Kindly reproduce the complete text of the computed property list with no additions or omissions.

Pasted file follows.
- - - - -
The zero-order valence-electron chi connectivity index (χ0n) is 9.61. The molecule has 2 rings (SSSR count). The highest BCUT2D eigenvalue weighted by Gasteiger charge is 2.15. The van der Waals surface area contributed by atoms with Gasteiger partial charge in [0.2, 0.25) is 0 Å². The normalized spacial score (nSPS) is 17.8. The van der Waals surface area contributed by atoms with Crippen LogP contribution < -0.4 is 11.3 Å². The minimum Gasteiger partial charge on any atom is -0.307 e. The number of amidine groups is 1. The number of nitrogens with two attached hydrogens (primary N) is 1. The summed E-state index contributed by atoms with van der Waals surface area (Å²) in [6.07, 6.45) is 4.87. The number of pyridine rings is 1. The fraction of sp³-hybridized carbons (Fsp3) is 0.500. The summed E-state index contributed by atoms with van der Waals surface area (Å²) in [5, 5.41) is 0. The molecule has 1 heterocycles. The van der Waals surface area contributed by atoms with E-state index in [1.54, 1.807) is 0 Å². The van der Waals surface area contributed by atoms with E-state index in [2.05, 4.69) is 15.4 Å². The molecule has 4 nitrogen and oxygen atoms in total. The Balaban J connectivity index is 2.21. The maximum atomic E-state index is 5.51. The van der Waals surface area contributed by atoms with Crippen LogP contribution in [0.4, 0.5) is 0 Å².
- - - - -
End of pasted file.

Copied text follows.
The zero-order valence-electron chi connectivity index (χ0n) is 9.61. The molecule has 2 rings (SSSR count). The highest BCUT2D eigenvalue weighted by Gasteiger charge is 2.15. The van der Waals surface area contributed by atoms with Gasteiger partial charge in [0.2, 0.25) is 0 Å². The normalized spacial score (nSPS) is 17.8. The van der Waals surface area contributed by atoms with Crippen LogP contribution < -0.4 is 11.3 Å². The minimum Gasteiger partial charge on any atom is -0.307 e. The number of amidine groups is 1. The number of nitrogens with two attached hydrogens (primary N) is 1. The summed E-state index contributed by atoms with van der Waals surface area (Å²) in [6.07, 6.45) is 4.87. The number of pyridine rings is 1. The fraction of sp³-hybridized carbons (Fsp3) is 0.500. The summed E-state index contributed by atoms with van der Waals surface area (Å²) in [5, 5.41) is 0. The molecule has 1 heterocycles. The van der Waals surface area contributed by atoms with E-state index in [1.54, 1.807) is 0 Å². The van der Waals surface area contributed by atoms with E-state index in [2.05, 4.69) is 15.4 Å². The molecule has 4 nitrogen and oxygen atoms in total. The Balaban J connectivity index is 2.21. The maximum atomic E-state index is 5.51. The van der Waals surface area contributed by atoms with Crippen LogP contribution in [0.4, 0.5) is 0 Å².